Is dining in DC back? The city has had a very dynamic year, hit by several high-profile restaurant closures but fueled by exciting new openings. An unordered and highly subjective list of importance, these are his five biggest stories for the Blade community in DC’s food and drink scene.
The As You Are Bar Saga
The opening of As You Are Bar has been a long time coming. De facto launched in 2019, his AYA (unofficially known) finally opened to the public in early 2022. Owners Jo McDaniel and Rachel Pike, a duo who have jointly served her more than 20 years in the industry, are spaces that serve her LGBTQ community in DC, and all parts of that community. They say You Are exists to preserve and foster a safe and festive space for the LGBTQ community. Cafe during the day and bar & dance lounge As You Are welcomes you at night. Its food offerings also reflect its mantra. There are plenty of vegan and vegetarian options for lunch and dinner, and plenty of non-alcoholic drinks at the bar.
However, opening a business was not easy. His AYA, which first applied for a liquor license in November 2021, has been unable to operate for months after facing construction delays and fierce resistance from some neighbors and local ANCs concerned about noise and trash. was. Unexpectedly, the two launched a campaign of support with friends and other neighbors, and today it’s a staple in a neighborhood that once had several LGBTQ bars. Only AYA today. Pete and Chasten Buttigieg are counted as customers (they also live nearby). Last month, the Human Rights Campaign awarded As You Are her $10,000 grant from the “Queer to Stay” Small Business Campaign. This is the impact of AYA as a bar with a mission.
Peruvian in Blagden Alley
Blagden Alley is a hotbed of innovative cuisine, and the new Causa is no exception. The chef, co-owner, and native of Peru, opened his two-story restaurant in Bragden as a tribute to his home country. Service Bar is also co-owned by Glendon Hartley and Chad Spangler. Upstairs, Amazonia is a casual, à la carte restaurant that opened in April in a relaxed, leafy setting. Downstairs is an airy, minimalist set menu space that opened in September. It has received local and national acclaim. The Washington Post’s Tom Sietzema lists Kausa on his list of his 7 favorite restaurants for November 2022, and Eater His National is his one of the best new restaurants in the country for 2022. I mentioned it as one.
Causa seats just over 20 and spans 6 courses, covering a wide swath of the country, from the Pacific coast to the Andean highlands. The dish of the same name (causa) is made from potatoes (native to the Andean region). In contrast to the formal seafood-forward dinners downstairs, the upstairs is a riot of colors and sounds, offering shareable and street food like friend’s plantains with chunks of pork. The massive Pisco list is impressive, and Pisco sours are a frothy delight among the many cocktails Hartley pours.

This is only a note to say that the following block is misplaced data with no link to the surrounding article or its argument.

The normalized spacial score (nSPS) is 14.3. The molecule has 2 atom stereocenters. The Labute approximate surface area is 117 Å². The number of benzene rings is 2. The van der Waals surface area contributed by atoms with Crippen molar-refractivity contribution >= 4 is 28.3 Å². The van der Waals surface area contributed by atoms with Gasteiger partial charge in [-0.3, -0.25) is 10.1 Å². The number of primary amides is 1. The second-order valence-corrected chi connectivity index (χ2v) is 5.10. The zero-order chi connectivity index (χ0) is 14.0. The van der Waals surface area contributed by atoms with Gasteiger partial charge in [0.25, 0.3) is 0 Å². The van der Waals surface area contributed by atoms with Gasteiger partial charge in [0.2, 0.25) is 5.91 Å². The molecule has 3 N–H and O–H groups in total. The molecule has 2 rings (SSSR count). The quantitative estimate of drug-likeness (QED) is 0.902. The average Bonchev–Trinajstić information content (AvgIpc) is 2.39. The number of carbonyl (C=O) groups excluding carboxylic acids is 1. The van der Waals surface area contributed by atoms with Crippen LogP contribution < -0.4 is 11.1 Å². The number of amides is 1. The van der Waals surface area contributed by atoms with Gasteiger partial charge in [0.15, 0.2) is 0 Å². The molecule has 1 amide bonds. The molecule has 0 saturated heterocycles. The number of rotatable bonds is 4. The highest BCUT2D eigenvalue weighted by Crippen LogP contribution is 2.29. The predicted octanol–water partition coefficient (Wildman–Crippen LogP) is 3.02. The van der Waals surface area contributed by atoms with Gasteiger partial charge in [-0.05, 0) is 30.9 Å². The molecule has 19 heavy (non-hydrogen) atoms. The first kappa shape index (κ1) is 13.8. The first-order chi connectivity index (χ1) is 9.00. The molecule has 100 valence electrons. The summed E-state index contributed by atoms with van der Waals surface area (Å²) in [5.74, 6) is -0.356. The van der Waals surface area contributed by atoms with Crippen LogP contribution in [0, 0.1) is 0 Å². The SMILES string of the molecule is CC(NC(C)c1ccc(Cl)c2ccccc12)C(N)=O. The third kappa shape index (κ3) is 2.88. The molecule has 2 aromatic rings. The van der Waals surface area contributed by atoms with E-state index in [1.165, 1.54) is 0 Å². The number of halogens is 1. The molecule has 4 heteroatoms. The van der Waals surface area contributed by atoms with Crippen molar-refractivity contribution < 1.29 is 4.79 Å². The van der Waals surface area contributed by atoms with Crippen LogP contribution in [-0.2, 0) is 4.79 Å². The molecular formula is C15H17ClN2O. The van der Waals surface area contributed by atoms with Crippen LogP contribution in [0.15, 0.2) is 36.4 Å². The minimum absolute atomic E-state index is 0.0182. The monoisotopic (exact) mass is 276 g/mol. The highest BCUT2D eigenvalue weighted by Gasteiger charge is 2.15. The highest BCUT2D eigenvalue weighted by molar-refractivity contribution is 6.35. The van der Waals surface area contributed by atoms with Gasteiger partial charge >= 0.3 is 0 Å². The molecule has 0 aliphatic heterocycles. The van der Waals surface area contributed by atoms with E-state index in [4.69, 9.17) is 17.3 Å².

Enrique Rimaldo’s Growing Empire
Limardo has been bringing decadence to the DC dining scene for years. With the opening of Joy, his success continues. Joy is located in Chevy Chase and opened in October. Born in Caracas, Venezuela, chef Enrique Rimaldo came to DC after cooking in Baltimore to open his Seven Reasons on 14th Street. The restaurant was voted #1 Best New Restaurant in America in his November 2019 restaurant issue of Esquire and named #1 restaurant in Washington DC by The Washington Post. Tom Siessema. He also runs his new Imperfecto, a Mediterranean-Latin blend, and is Culinary Director of Chick + Whiskey, a fast-food with a cause his casual, dedicated to America and the immigrants who have made and remade America and its food. He runs his restaurant, Immigrant Food. Joy is a relaxed version of the upscale Seven His Reasons, offering a more affordable take on Rimaldo’s Latin creations. Limardo isn’t finished yet. His restaurant His group has new openings scheduled for 2023 and beyond.
Beyond vodka soda: this is an espresso martini
Beyond the best meme adaptation of the infamous “Champagne-dipped Negroni Suvariato,” the espresso martini truly dominates cocktail chatter. Ranked in the top 10 drinks ordered. Coffee, booze and nostalgia come together to create one of the most zeitgeist cocktails. An espresso martini, which is a mixture of vodka, coffee his liqueur, and espresso (or variations thereof), most often arrives in a Martini his glass. Espresso martinis are now in can form, placed on his table at brunch and ordered at last call, with interesting alternatives such as whiskey and tequila instead of vodka. The 7 Reasons above even have their own riffs with Crème Decacao.
In such a politically oriented city, it’s no surprise that the restaurant industry has taken action to support the Ukrainian cause after the unilateral Russian invasion earlier this year. , World Central Kitchen by DC’s own Jose Andres. WCK began preparing meals for Polish refugees within days and is still doing large scale operations both inside and outside Ukraine. DC-based Paola Velez launched the Bake for Ukraine campaign in support of WCK and other nonprofits (she also started Bakers against racism). On Ukraine’s Independence Day in August, restaurants and bars resurfaced with classrooms and fundraisers. Dacha, a German beer garden run by Russian-Americans, held a big fundraiser in April. ) Spicy Zelensky and many more businesses have announced fundraising and donations to benefit various Ukrainian causes. Ukrainian cafe D Light Bakery in Adams Morgan received a lot of support. With the invasion nearly a year away, DC has shown how they can stand together in solidarity.